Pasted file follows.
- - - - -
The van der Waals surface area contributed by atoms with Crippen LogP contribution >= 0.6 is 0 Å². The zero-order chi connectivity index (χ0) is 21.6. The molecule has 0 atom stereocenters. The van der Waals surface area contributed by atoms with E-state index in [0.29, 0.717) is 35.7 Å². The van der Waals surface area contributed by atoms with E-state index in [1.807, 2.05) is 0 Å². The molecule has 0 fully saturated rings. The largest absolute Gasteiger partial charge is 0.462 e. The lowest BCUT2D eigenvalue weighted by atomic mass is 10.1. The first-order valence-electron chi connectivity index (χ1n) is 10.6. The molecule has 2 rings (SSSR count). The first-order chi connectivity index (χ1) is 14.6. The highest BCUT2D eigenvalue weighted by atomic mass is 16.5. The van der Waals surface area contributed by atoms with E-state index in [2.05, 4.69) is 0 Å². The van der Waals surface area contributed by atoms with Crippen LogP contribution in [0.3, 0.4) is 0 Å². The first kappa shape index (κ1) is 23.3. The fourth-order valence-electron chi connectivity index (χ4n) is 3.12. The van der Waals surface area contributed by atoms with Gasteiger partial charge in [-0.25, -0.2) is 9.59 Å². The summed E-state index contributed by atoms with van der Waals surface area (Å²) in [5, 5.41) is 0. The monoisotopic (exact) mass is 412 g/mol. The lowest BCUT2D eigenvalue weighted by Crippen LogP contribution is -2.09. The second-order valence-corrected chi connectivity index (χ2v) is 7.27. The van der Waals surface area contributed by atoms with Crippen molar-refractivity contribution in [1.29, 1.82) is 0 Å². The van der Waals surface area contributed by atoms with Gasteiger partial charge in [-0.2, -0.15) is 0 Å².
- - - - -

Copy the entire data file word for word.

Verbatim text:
The van der Waals surface area contributed by atoms with Crippen LogP contribution >= 0.6 is 0 Å². The zero-order chi connectivity index (χ0) is 21.6. The molecule has 0 atom stereocenters. The van der Waals surface area contributed by atoms with E-state index in [0.29, 0.717) is 35.7 Å². The van der Waals surface area contributed by atoms with E-state index in [1.807, 2.05) is 0 Å². The molecule has 0 fully saturated rings. The largest absolute Gasteiger partial charge is 0.462 e. The lowest BCUT2D eigenvalue weighted by atomic mass is 10.1. The first-order valence-electron chi connectivity index (χ1n) is 10.6. The molecule has 2 rings (SSSR count). The first-order chi connectivity index (χ1) is 14.6. The highest BCUT2D eigenvalue weighted by atomic mass is 16.5. The van der Waals surface area contributed by atoms with E-state index in [2.05, 4.69) is 0 Å². The van der Waals surface area contributed by atoms with Crippen LogP contribution in [0.3, 0.4) is 0 Å². The first kappa shape index (κ1) is 23.3. The fourth-order valence-electron chi connectivity index (χ4n) is 3.12. The van der Waals surface area contributed by atoms with Gasteiger partial charge in [-0.25, -0.2) is 9.59 Å². The summed E-state index contributed by atoms with van der Waals surface area (Å²) in [5, 5.41) is 0. The monoisotopic (exact) mass is 412 g/mol. The lowest BCUT2D eigenvalue weighted by Crippen LogP contribution is -2.09. The second-order valence-corrected chi connectivity index (χ2v) is 7.27. The van der Waals surface area contributed by atoms with Crippen molar-refractivity contribution in [1.29, 1.82) is 0 Å². The van der Waals surface area contributed by atoms with Gasteiger partial charge in [-0.2, -0.15) is 0 Å².